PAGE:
Today was the day of the first Raku firings in preparation for the BIG day tomorrow. Though some of us had already done Raku before, the newcomers had their first glimpse on this technique.

Raku as a technique has its origins in Japan. It is essentially a procedure of glazing and firing ceramic pots. The amazing changes a pot goes through on these firings and the speed of the all process makes it a spectacular procedure with unexpected results. With Raku we try to embrace the "happy accident" moment, the moment our finger mark was left on the pot or the glaze produced a colour completely different from that we were expecting.

The usual ceramic firing takes many hours so that the kiln reaches the desired temperature and then it also needs a long time to cool down until we can put our hands on the fired pots. With Raku it is very different: the kiln is lit and one hour later, at 1000ºC, the pots are removed. This produces a drastic thermal chock and glazes start to crackle...

As soon as the pots were out of the kiln, we put them into sawdust and newspaper, where the reduction process occurred. The smoke produced when these things burn goes into the crackled glaze and onto all the unglazed clay, making those areas go black.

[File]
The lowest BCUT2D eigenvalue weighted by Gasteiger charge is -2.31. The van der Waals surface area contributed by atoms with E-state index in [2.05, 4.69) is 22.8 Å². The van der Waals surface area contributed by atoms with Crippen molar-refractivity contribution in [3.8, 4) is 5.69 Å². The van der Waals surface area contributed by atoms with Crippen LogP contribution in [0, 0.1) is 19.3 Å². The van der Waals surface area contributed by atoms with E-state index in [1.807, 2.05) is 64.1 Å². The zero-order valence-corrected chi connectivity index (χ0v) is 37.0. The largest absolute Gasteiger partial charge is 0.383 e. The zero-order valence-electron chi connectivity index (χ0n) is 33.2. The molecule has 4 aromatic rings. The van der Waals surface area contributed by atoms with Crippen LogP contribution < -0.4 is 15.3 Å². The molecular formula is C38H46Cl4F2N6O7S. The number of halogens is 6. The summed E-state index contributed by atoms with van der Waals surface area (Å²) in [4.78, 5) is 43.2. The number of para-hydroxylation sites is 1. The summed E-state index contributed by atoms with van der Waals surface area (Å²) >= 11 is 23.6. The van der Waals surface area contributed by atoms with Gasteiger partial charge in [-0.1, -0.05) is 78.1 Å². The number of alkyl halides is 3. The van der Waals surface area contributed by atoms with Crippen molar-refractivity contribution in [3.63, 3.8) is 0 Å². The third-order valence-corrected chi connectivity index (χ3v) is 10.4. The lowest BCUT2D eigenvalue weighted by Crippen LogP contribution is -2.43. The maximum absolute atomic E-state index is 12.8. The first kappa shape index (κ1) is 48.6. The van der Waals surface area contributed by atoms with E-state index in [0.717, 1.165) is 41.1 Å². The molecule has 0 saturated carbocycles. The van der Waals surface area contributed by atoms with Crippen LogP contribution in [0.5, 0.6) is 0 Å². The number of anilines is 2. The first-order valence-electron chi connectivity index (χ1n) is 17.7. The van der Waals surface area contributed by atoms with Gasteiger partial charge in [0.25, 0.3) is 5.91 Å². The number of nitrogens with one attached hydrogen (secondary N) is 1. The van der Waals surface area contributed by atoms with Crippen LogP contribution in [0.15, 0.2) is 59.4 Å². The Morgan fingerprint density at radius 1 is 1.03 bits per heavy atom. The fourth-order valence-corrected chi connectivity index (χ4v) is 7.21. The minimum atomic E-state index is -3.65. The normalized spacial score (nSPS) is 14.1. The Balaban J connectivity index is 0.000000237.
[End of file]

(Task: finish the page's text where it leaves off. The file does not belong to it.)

When removed from the saw dust bins and sand pits, after a little wash, the first colourful results started to show. Bright blues or greens and coppery reds, carbon black bodies and intricate crazed whites and pinks...

The results are always a surprise to everyone! No matter how much effort we put into planning what colour we think will look better in the end or on other expectations on changes in the glaze, the final result is a mix of satisfaction and acceptance of the new outcomes. And of course, there is a lot of cleaning and scrubbing afterwords...

Photos by Abigail Uhteg